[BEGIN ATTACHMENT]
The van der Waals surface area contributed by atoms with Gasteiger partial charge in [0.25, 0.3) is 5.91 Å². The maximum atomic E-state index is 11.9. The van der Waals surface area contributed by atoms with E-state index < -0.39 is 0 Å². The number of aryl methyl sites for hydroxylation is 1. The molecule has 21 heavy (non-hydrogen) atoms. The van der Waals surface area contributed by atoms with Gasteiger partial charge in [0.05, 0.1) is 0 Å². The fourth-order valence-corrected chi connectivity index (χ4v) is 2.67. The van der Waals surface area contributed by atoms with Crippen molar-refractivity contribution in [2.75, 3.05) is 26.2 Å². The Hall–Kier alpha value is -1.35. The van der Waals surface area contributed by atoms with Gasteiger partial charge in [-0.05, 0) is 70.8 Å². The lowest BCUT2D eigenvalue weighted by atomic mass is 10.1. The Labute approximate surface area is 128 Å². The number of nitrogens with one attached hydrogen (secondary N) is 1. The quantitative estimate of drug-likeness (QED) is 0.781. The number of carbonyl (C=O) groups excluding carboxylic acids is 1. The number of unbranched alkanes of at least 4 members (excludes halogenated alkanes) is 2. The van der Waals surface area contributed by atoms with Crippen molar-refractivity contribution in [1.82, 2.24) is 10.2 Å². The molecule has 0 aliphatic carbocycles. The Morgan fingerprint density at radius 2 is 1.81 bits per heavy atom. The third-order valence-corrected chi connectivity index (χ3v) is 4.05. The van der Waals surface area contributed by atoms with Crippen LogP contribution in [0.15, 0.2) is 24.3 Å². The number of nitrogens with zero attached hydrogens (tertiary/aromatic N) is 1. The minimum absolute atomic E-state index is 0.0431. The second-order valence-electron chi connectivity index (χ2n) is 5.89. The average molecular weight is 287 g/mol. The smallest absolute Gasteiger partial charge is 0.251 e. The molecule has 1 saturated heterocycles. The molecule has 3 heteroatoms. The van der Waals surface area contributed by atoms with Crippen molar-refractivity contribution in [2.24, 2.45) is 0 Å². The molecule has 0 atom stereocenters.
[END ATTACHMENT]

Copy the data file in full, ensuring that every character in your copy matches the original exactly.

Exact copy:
The van der Waals surface area contributed by atoms with Gasteiger partial charge in [0.25, 0.3) is 5.91 Å². The maximum atomic E-state index is 11.9. The van der Waals surface area contributed by atoms with E-state index < -0.39 is 0 Å². The number of aryl methyl sites for hydroxylation is 1. The molecule has 21 heavy (non-hydrogen) atoms. The van der Waals surface area contributed by atoms with Gasteiger partial charge in [0.05, 0.1) is 0 Å². The fourth-order valence-corrected chi connectivity index (χ4v) is 2.67. The van der Waals surface area contributed by atoms with Crippen molar-refractivity contribution in [2.75, 3.05) is 26.2 Å². The Hall–Kier alpha value is -1.35. The van der Waals surface area contributed by atoms with Gasteiger partial charge in [-0.05, 0) is 70.8 Å². The lowest BCUT2D eigenvalue weighted by atomic mass is 10.1. The Labute approximate surface area is 128 Å². The number of nitrogens with one attached hydrogen (secondary N) is 1. The quantitative estimate of drug-likeness (QED) is 0.781. The number of carbonyl (C=O) groups excluding carboxylic acids is 1. The number of unbranched alkanes of at least 4 members (excludes halogenated alkanes) is 2. The van der Waals surface area contributed by atoms with Crippen molar-refractivity contribution in [1.82, 2.24) is 10.2 Å². The molecule has 0 aliphatic carbocycles. The Morgan fingerprint density at radius 2 is 1.81 bits per heavy atom. The third-order valence-corrected chi connectivity index (χ3v) is 4.05. The van der Waals surface area contributed by atoms with Crippen LogP contribution in [0.15, 0.2) is 24.3 Å². The number of nitrogens with zero attached hydrogens (tertiary/aromatic N) is 1. The minimum absolute atomic E-state index is 0.0431. The second-order valence-electron chi connectivity index (χ2n) is 5.89. The average molecular weight is 287 g/mol. The smallest absolute Gasteiger partial charge is 0.251 e. The molecule has 1 saturated heterocycles. The molecule has 3 heteroatoms. The van der Waals surface area contributed by atoms with Crippen molar-refractivity contribution in [2.24, 2.45) is 0 Å². The molecule has 0 atom stereocenters.